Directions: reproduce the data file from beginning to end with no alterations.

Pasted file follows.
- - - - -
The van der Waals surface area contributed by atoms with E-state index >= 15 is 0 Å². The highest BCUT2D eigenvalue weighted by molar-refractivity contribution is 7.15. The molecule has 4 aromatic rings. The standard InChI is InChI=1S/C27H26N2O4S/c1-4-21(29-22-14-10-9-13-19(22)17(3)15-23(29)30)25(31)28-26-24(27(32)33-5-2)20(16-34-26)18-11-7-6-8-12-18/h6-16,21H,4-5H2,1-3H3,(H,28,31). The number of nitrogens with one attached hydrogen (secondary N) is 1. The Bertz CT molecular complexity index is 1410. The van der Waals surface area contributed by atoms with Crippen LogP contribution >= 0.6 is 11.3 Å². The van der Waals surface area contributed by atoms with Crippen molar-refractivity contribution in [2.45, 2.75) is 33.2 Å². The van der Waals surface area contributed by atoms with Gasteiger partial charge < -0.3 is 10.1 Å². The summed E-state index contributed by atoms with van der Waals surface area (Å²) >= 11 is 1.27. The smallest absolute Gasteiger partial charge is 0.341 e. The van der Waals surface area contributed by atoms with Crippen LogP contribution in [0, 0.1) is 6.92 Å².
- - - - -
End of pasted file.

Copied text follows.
The van der Waals surface area contributed by atoms with E-state index >= 15 is 0 Å². The highest BCUT2D eigenvalue weighted by molar-refractivity contribution is 7.15. The molecule has 4 aromatic rings. The standard InChI is InChI=1S/C27H26N2O4S/c1-4-21(29-22-14-10-9-13-19(22)17(3)15-23(29)30)25(31)28-26-24(27(32)33-5-2)20(16-34-26)18-11-7-6-8-12-18/h6-16,21H,4-5H2,1-3H3,(H,28,31). The number of nitrogens with one attached hydrogen (secondary N) is 1. The Bertz CT molecular complexity index is 1410. The van der Waals surface area contributed by atoms with Crippen LogP contribution >= 0.6 is 11.3 Å². The van der Waals surface area contributed by atoms with Crippen molar-refractivity contribution in [2.45, 2.75) is 33.2 Å². The van der Waals surface area contributed by atoms with Gasteiger partial charge < -0.3 is 10.1 Å². The summed E-state index contributed by atoms with van der Waals surface area (Å²) >= 11 is 1.27. The smallest absolute Gasteiger partial charge is 0.341 e. The van der Waals surface area contributed by atoms with Crippen LogP contribution in [0, 0.1) is 6.92 Å².